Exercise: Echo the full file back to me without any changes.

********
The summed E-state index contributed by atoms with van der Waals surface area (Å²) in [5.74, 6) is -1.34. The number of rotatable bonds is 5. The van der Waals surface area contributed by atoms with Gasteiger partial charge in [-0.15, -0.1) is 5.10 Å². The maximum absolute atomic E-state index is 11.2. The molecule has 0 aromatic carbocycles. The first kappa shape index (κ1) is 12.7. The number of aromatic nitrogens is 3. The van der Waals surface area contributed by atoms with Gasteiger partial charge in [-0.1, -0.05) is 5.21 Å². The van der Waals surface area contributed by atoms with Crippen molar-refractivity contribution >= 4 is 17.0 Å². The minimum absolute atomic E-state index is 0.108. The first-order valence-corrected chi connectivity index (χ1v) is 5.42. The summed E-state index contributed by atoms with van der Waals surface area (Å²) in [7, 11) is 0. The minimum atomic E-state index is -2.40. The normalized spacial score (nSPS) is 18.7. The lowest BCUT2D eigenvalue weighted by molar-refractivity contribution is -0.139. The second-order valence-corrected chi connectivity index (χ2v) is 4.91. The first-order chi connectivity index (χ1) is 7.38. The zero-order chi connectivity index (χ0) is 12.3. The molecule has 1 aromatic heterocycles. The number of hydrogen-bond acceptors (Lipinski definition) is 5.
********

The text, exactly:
The summed E-state index contributed by atoms with van der Waals surface area (Å²) in [5.74, 6) is -1.34. The number of rotatable bonds is 5. The van der Waals surface area contributed by atoms with Gasteiger partial charge in [-0.15, -0.1) is 5.10 Å². The maximum absolute atomic E-state index is 11.2. The molecule has 0 aromatic carbocycles. The first kappa shape index (κ1) is 12.7. The number of aromatic nitrogens is 3. The van der Waals surface area contributed by atoms with Gasteiger partial charge in [-0.1, -0.05) is 5.21 Å². The van der Waals surface area contributed by atoms with Crippen molar-refractivity contribution >= 4 is 17.0 Å². The minimum absolute atomic E-state index is 0.108. The first-order valence-corrected chi connectivity index (χ1v) is 5.42. The summed E-state index contributed by atoms with van der Waals surface area (Å²) in [7, 11) is 0. The minimum atomic E-state index is -2.40. The normalized spacial score (nSPS) is 18.7. The lowest BCUT2D eigenvalue weighted by molar-refractivity contribution is -0.139. The second-order valence-corrected chi connectivity index (χ2v) is 4.91. The first-order chi connectivity index (χ1) is 7.38. The zero-order chi connectivity index (χ0) is 12.3. The molecule has 1 aromatic heterocycles. The number of hydrogen-bond acceptors (Lipinski definition) is 5.